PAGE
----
Thats “Full Stack”. And Sourceasy is building this for the Global Market.

Many Thanks,


What the Private Beta of Sourceasy will let you do


Dear Users,

Since we asked you to sign up for Private Beta Access, we’ve received 139 signups. For a B2B textiles manufacturing service, that’s a lot. 

We thank you for being curious. 

During this time we’ve been busy. With our first limited beta release, we have a few specific objectives in mind:

The TECH PACK is the Atomic Unit of the Sourceasy Web App.

A Tech Pack is the information document for a style. All the specifications, the construction, the decorations, the colors, the packing and the accessories / trims are described in this document. 

We will build every single aspect of our application, our business, our communication, our coordination and our messaging around the Tech Pack.

In many cases, portions of this techpack may be invisible to the customer. This is because we’ll be setting up templates with pre-filled parts of the template with inputs that are standardised so it takes the guesswork out of creating an order. 

At we’ve created a 2 page checkout for your promotional / startup / event Tees / Hoodies requirements - Those are pre-filled tech packs that need the minimum basic input to complete your custom apparel order.

The Customer can control how advanced their designs can be.

Sourceasy is designed to be inclusive. not rigid. We welcome and work with veteran designers, experienced buyers and merchandisers, professional manufacturers, fashion experts, and high fashion gurus. 

But we also work with first time fashion designers; niche eCommerce brands; startup brands; startup founders who need apparel; event managers who need Tees on the fly; Hotel Operators / QSR managers who need to order uniforms. And they are not sophisticated apparel buyers. Yet, their production will need a tech pack as well.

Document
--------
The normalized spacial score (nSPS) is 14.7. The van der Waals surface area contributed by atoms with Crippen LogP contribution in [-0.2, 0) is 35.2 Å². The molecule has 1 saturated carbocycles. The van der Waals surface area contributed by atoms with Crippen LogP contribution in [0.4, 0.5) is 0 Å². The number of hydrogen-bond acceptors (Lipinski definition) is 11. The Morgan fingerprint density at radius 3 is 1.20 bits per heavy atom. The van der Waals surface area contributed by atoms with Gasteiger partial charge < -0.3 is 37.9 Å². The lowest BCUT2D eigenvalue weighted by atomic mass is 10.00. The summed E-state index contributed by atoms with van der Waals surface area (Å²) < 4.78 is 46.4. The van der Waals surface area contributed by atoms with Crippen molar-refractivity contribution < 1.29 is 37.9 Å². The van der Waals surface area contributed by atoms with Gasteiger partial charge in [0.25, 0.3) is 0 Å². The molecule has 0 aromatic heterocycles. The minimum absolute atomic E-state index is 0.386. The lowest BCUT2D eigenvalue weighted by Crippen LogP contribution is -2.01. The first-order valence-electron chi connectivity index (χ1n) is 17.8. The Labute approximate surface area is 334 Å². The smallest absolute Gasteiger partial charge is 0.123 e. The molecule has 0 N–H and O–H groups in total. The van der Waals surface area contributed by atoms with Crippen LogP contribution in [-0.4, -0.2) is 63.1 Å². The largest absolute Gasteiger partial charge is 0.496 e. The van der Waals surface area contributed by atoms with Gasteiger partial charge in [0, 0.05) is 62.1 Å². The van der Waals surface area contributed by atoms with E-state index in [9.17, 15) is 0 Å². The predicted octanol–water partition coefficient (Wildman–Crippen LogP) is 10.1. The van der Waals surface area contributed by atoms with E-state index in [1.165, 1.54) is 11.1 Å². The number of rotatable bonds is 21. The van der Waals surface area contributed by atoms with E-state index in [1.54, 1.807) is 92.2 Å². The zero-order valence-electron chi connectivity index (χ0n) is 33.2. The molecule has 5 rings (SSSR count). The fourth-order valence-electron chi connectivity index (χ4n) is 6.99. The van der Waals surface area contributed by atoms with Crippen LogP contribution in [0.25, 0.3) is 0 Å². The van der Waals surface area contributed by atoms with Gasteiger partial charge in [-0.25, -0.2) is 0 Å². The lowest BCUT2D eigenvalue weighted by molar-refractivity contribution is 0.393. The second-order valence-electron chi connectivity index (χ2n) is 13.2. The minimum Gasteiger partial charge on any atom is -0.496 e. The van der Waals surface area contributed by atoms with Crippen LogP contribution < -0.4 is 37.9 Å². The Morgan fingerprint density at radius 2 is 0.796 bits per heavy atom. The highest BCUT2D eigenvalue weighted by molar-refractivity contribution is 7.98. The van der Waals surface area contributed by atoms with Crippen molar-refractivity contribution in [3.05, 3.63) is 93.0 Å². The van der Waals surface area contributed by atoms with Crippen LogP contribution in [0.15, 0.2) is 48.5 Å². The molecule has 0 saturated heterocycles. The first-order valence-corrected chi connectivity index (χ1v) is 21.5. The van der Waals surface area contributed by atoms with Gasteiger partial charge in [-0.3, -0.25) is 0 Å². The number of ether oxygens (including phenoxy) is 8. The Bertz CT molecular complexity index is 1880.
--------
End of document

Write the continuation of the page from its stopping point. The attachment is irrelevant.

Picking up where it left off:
So our product lets you fill and complete the tech pack to the best of your abilities. We’ll complete the rest and ensure your garments fit well. And are built to conform to international standards. 

You can build as many enquiries as you want.

Tinkering with a design idea? Trying to finalise your line? Need to build your line in stages? Designing from inspiration?

Sourceasy lets you build your techpack in stages, in parts, as and when you’re comfortable. If you need help, hit the “Help Me” button. We’ll reach out and proactively help you complete the tech pack.

We’re here to understand your business. And help you manufacture clothing in a sustainable, easy, cost effective manner. 

We’re not perfect. We seek your feedback

If something’s broken, or not working, please tell us. Yell at us. Get angry with us. Offer us brutally honest feedback. We’ll do everything we can to resolve the issues. To delight you.

I look forward to welcoming you to our platform. 

Very Soon. Thanks for your patience.

- Pranay Srinivasan


Sourceasy is looking for a Head of Operations / Support in India

sourceasy is looking for Head of Operations / Support, India - based in Mumbai / Delhi.

Must haves: 
- Strong Supply Chain / Operations Experience. Textile Experience a plus. 
- Reasonable Knowledge of Clothing, Apparel and Textiles. 
- Ability to work in a uncertain working environment. 
- Unprecedented ability to cut through bullshit. 
- Should be Customer’s Stakeholder in the business. That means taking no excuses.

- Be able to juggle Sourcing, Sales, Customers, Vendors and keep everyone happy.

- Support and Operations are the heart of our business operation. Owning the customer experience is imperative.

- Reasonably Tech Savvy: Run correspondence with customers, close deals, engage them during problems, source information from vendors, rigorously follow up for updates, diligently update status for customers.
- Resolve Disputes Amicably.

We offer decent survival salary, equity options and generous commissions. Yes, even to Support and Operations.
Write to 

The reason we charge for sample development

A question we get asked a lot by designers is:

"Do you charge for sample development?"